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When is it time?

August 5, 2020

Don’t suffer any longer – the time is now

Aching joints can seem to be a natural progression in aging, but how do you know when it’s time to do something about it? Philip Ludkowski, M.D., Chief of Orthopedics at NCH, recently talked to us about total joint replacements.

He suggests it’s time for a surgical consultation “when the bad days outnumber the good days, when the pain wakes you from sleep or when the pain keeps you from performing healthy exercise activities or activities you enjoy doing.”

Dr. Ludkowski suggests some key indicators are, “when you find yourself driving around a parking lot waiting for a spot closer to the store to open up. Surgery should be considered when your quality of life is adversely affected and non-surgical means such as medications, weight loss, injections, activity modifications, physical therapy or braces are no longer helpful.”

For short term inconvenience, discomfort and some pain from surgery, a patient in return will have a functional joint that no longer hurts. In fact, with knee or hip replacement surgery, the patient generally starts walking the day of surgery with an assistive device like a walker or crutches. Most people use a walker or crutches for one or two weeks, and then possibly a cane for one or two weeks. Two to four weeks post-surgery most patients are driving again.

Many patients are concerned about scheduling an elective surgery while the world is still dealing with a pandemic. “It’s safe to get an elective surgery right now, and bear in mind no one knows for certain when COVID-19 will go away or an effective vaccine will be available. You could be waiting a long time for pain relief,” says Dr. Ludkowski. “NCH has resumed all of its elective procedures and services, including our joint replacement procedures, in strict adherence to guidelines set by the Illinois Department of Public Health.”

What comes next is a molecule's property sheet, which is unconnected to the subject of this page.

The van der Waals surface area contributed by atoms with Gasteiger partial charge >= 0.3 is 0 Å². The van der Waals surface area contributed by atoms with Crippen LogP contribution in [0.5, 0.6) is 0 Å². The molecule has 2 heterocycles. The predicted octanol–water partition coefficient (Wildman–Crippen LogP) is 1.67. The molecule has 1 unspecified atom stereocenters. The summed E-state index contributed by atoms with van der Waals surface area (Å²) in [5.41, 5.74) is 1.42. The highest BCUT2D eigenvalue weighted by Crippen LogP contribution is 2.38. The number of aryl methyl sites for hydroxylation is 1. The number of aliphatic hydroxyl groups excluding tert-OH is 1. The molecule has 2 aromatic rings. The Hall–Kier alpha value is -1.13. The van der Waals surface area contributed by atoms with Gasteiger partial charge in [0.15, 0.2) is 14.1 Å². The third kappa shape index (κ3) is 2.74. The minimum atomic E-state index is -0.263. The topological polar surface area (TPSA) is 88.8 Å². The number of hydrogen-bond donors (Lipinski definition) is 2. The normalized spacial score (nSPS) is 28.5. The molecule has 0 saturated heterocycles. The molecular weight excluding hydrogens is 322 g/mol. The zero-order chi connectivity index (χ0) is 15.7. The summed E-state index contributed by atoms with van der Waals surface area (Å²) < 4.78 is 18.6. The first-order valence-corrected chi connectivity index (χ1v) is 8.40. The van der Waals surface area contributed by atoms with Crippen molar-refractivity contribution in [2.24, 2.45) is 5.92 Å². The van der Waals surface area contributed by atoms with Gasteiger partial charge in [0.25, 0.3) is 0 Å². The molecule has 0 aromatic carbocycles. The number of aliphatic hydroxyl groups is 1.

“To keep NCH employees, patients and community safe, we have implemented numerous safety precautions including universal masking, temperature screening, social distancing and restricted visitation until further notice,” says Chief Medical Officer Alan Loren, M.D., PhD. “All are required to wear a mask when entering the hospital and outpatient care facilities and throughout their stay. We are following the best practices for hygiene and infection control and social distancing.”

Patients who are hospitalized with the COVID-19 virus are isolated on a specialized treatment floor, with dedicated staff caring for them. As of press time, there have been no reported cases of surgical patients at NCH catching the virus from their hospital experience.

Dr. Ludkowski also strongly recommends patients follow the advice of their physician/surgeon, their team and hospital staff as they prepare for and recover from surgery. “The more preparation you do before surgery the better your recovery will be after surgery.”

If you think you’ve experienced the signs that you need a total joint replacement, don’t settle for the pain. Contact 847-618-9900 today or learn more here.